|Elliot may think he's Chris Redfield, but since the story doesn't get to the zombie season, all he does with this gun is pose|
There’s also a neat trading aspect to the game, where you can trade things like coconuts and books with Sawyer (and a few other people) for things like torches, ammo, and fuses. This is a pretty ingenius tie-in to the show, and one of my favorite mechanics. Unfortunately, as there are exponentially more things like coconuts and Apollo bars laying around than there are things you need to trade for, it’s not a terribly useful one.
Along the same lines, the conversation trees, while certainly not ground-breaking, are effective at serving their purposes. However, the option to talk about items in your inventory is completely useless, and it seems really bizarre that, while forty-eight people survived the crash of Oceanic 815, there are only three or four of them on the beach at any given time.
The action sequences aren’t bad, but there are only a few of them. The game seems to put emphasis on getting a gun and stocking up on ammo, but you can easily finish the game with only three bullets, negating the weapon’s usefulness. This is okay, since a Lost shooter would be a strange thing indeed, but it could have been incorporated better in certain places like the caves, where the game comes awkwardly close to Resident Evil territory. The hardest action sequence by far involves both dynamite and the smoke monster, and perhaps that’s the only part of the game where the difficulty is unnecessarily ramped up.
There are also two chase sequences, which depend on timed jumps and slides, and they’re good, but right before the harder of the two—where one mistake forces you to start over—you are given a long cutscene to introduce the “episode.” This is a problem, because every time you die and start over again, you have to watch the cutscene over, with no option to skip it. I don’t mind dying frequently, but being forced to watch the same long cutscene over and over again is infuriating.
|Don't run with dynamite unless you want to wind up like poor Dr. Artz|
The puzzles, additionally, are far too limited. There are only two types of puzzles: electrical puzzles involving fuse-boxes and quick logic progressions typed into Dharma computers. The fuse puzzles are clever and well-done, but it seems pretty ridiculous that every puzzle on the island would be essentially the same. Typing the numbers into the Swan computer as the timer ticks down is exciting, but the other computer parts are pretty standard and uninspired (the kind of stuff you could find in classic text-based adventure games from the early 80s, which might have been what they were going for since the computers in the game are from the same time period).
Having such a limited selection of puzzle types in an adventure game is as unforgivable as the lack of exploratory freedom, and it emphasizes how sloppy the overall game design is. The primary audience here is clearly Lost fans, not gamers, and if you’re both like me, you’ll find yourself a torn person when discussing this game.
The story of the game is definitely its strong suit. You play as Elliot Maslow, a photojournalist on the doomed flight of Oceanic 815 who has lost his memory in the crash. If Elliot were a character on the show, his story would be too cheesy to work, but as a video game protagonist, he works perfectly. Still, the level of mystery, intrigue, and shady morality surrounding his backstory puts him shoulder-to-shoulder with the likes of Kate and Sawyer, and how his post-crash island experience weaves in and out of the show’s narrative makes him far more interesting as a character than Nikki and Paulo ever were.
No major mysteries from the show are solved in Via Domus, and that’s not a bad thing. However, if you really want to see what was behind the concrete in the Swan station, or if you’re a big enough fan to know who Thomas Mittlewerk is, you’ll be pleasantly surprised. Also, with a few exceptions, the overall continuity of the show, which is downright sacred to the fans, is kept blessedly intact.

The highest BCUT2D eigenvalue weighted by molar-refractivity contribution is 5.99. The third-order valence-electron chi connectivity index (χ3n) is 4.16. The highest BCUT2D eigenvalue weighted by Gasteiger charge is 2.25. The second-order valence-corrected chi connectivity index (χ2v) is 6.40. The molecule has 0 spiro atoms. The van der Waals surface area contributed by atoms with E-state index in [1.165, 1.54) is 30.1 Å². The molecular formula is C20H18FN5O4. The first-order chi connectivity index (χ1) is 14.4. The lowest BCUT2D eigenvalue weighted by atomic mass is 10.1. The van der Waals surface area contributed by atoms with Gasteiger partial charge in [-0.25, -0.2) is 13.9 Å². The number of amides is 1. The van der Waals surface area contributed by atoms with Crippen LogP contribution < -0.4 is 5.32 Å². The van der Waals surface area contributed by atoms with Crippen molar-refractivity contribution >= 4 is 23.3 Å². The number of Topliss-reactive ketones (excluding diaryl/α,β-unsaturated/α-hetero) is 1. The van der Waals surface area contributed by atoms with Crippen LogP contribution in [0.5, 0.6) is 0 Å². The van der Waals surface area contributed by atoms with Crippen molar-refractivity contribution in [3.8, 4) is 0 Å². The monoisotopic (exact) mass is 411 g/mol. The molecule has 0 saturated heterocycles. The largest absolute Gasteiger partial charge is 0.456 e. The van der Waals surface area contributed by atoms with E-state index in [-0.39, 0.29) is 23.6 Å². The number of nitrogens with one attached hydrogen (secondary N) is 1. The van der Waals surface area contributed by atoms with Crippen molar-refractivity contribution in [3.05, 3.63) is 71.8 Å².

|All I'll say is that Ben may not have been lying about those two giant hamsters providing all the electricity|
But there are a few small problems. For instance, your trip to the Flame station makes absolutely no sense. For some reason, the entrance to the underground portion of the station can be found on top of a big cliff inside the sonic fence. Um, what?! In addition, you get thrown into the armory immediately upon the opening of the hatch, when in the chronology of the show, it was definitely still full of guns. Also, it seems a little odd for certain characters like Sawyer and Locke to fall so completely into their post-crash mentality the night of the crash, when in the show, they spend the first few episodes getting a feel for how to act. And I’m pretty sure the explosion at the Black Rock when the others try to kidnap Jack and Kate would have come up at some point in the show.
On that note, I’ve read reviews that talk about how incredibly awesome the ending is, but I have to admit I didn’t like it. It seemed trippy for trippy’s sake, with no possible way to logically explain it. Especially in light of the revelations in the most recent episode of the show, “The Constant,” I don’t think this particular ending—which is rumored to have been envisioned by Damon Lindelof himself—can be explained at all. At least the trippy plot twists in the show seem like they have a reason.
***END SPOILER WARNING!***
The designers clearly made a choice to serve the fans of the show. For this reason, it’s not a game for anybody else. The plot will be infuriatingly confusing to anybody not familiar with the show (for instance, there’s no explanation given as to why Sun suddenly starts speaking English halfway through the game), and the random objects thrown at you like the Dharma van or the numbers will have no meaning.
|Bottom line: if you don't know who the guy on the right is or where they are, don't bother with this game|
For this reason, Lost: Via Domus is great fan service. It doesn’t waste time offering tedius explations to events outside of Elliot’s story or introducing every single character, and it doesn’t insult your intelligence by telling you who Alvar Hanso is. However, because it omits so much from the show, it will leave the fan wanting, especially since the game is painfully short, linear, and small. There’s not much to it, but what’s there is a great love letter to the fans.
BONUS POINTS: 1
(for fan service)
TOTAL SCORE: 62/100
-e. magill 03/01/2008